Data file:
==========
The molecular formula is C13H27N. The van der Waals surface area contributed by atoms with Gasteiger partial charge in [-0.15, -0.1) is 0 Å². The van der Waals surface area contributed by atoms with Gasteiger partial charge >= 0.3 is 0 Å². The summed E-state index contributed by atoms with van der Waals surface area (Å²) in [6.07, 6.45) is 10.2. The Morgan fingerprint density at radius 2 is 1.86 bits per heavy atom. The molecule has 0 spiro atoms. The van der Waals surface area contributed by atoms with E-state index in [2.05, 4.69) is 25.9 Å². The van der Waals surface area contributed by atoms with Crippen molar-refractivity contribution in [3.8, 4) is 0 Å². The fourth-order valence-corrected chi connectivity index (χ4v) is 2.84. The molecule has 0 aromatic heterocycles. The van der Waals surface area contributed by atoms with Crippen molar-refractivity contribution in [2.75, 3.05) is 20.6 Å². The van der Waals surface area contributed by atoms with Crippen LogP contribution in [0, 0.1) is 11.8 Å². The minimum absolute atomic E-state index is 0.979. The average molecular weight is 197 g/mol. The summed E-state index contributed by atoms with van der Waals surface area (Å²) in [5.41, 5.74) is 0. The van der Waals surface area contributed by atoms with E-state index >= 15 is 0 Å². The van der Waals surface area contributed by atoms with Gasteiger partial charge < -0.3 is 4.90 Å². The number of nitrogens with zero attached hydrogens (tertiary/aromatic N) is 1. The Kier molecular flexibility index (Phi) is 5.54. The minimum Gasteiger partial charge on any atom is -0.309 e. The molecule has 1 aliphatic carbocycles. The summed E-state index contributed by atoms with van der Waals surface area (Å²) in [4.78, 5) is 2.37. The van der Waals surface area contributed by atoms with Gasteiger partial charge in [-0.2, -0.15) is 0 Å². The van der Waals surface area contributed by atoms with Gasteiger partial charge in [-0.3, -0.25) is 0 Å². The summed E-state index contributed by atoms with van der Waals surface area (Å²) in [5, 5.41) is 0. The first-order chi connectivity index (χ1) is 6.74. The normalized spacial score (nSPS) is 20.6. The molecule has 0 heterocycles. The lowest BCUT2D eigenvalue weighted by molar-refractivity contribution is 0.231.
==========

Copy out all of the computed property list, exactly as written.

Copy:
The molecular formula is C13H27N. The van der Waals surface area contributed by atoms with Gasteiger partial charge in [-0.15, -0.1) is 0 Å². The van der Waals surface area contributed by atoms with Gasteiger partial charge >= 0.3 is 0 Å². The summed E-state index contributed by atoms with van der Waals surface area (Å²) in [6.07, 6.45) is 10.2. The Morgan fingerprint density at radius 2 is 1.86 bits per heavy atom. The molecule has 0 spiro atoms. The van der Waals surface area contributed by atoms with E-state index in [2.05, 4.69) is 25.9 Å². The van der Waals surface area contributed by atoms with Crippen molar-refractivity contribution in [3.8, 4) is 0 Å². The fourth-order valence-corrected chi connectivity index (χ4v) is 2.84. The molecule has 0 aromatic heterocycles. The van der Waals surface area contributed by atoms with Crippen molar-refractivity contribution in [2.75, 3.05) is 20.6 Å². The van der Waals surface area contributed by atoms with Crippen LogP contribution in [0, 0.1) is 11.8 Å². The minimum absolute atomic E-state index is 0.979. The average molecular weight is 197 g/mol. The summed E-state index contributed by atoms with van der Waals surface area (Å²) in [5.41, 5.74) is 0. The van der Waals surface area contributed by atoms with E-state index >= 15 is 0 Å². The van der Waals surface area contributed by atoms with Gasteiger partial charge < -0.3 is 4.90 Å². The number of nitrogens with zero attached hydrogens (tertiary/aromatic N) is 1. The Kier molecular flexibility index (Phi) is 5.54. The minimum Gasteiger partial charge on any atom is -0.309 e. The molecule has 1 aliphatic carbocycles. The summed E-state index contributed by atoms with van der Waals surface area (Å²) in [4.78, 5) is 2.37. The van der Waals surface area contributed by atoms with Gasteiger partial charge in [-0.2, -0.15) is 0 Å². The van der Waals surface area contributed by atoms with Gasteiger partial charge in [-0.3, -0.25) is 0 Å². The summed E-state index contributed by atoms with van der Waals surface area (Å²) in [5, 5.41) is 0. The first-order chi connectivity index (χ1) is 6.74. The normalized spacial score (nSPS) is 20.6. The molecule has 0 heterocycles. The lowest BCUT2D eigenvalue weighted by molar-refractivity contribution is 0.231.